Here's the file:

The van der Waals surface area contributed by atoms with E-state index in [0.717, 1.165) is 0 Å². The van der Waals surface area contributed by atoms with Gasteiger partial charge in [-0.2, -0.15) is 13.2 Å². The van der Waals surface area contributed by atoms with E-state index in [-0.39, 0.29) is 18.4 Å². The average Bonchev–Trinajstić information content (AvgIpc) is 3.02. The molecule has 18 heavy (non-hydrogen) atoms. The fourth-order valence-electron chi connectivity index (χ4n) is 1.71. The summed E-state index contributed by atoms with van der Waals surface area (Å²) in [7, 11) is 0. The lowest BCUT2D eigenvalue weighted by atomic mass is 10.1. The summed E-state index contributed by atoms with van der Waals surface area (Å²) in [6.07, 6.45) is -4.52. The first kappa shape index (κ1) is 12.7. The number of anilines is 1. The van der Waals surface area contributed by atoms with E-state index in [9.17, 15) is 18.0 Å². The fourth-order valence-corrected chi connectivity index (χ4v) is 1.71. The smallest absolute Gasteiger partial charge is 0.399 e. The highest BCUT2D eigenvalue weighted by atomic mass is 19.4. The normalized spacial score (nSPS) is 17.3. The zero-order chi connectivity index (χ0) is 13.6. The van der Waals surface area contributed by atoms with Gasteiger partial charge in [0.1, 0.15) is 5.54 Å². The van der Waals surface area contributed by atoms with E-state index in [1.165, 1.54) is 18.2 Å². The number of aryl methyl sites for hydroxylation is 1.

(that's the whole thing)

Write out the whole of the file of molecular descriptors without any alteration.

The van der Waals surface area contributed by atoms with E-state index in [0.717, 1.165) is 0 Å². The van der Waals surface area contributed by atoms with Gasteiger partial charge in [-0.2, -0.15) is 13.2 Å². The van der Waals surface area contributed by atoms with E-state index in [-0.39, 0.29) is 18.4 Å². The average Bonchev–Trinajstić information content (AvgIpc) is 3.02. The molecule has 18 heavy (non-hydrogen) atoms. The fourth-order valence-electron chi connectivity index (χ4n) is 1.71. The summed E-state index contributed by atoms with van der Waals surface area (Å²) in [7, 11) is 0. The lowest BCUT2D eigenvalue weighted by atomic mass is 10.1. The summed E-state index contributed by atoms with van der Waals surface area (Å²) in [6.07, 6.45) is -4.52. The first kappa shape index (κ1) is 12.7. The number of anilines is 1. The van der Waals surface area contributed by atoms with E-state index in [9.17, 15) is 18.0 Å². The fourth-order valence-corrected chi connectivity index (χ4v) is 1.71. The smallest absolute Gasteiger partial charge is 0.399 e. The highest BCUT2D eigenvalue weighted by atomic mass is 19.4. The normalized spacial score (nSPS) is 17.3. The zero-order chi connectivity index (χ0) is 13.6. The van der Waals surface area contributed by atoms with Gasteiger partial charge in [0.1, 0.15) is 5.54 Å². The van der Waals surface area contributed by atoms with E-state index in [1.165, 1.54) is 18.2 Å². The number of aryl methyl sites for hydroxylation is 1.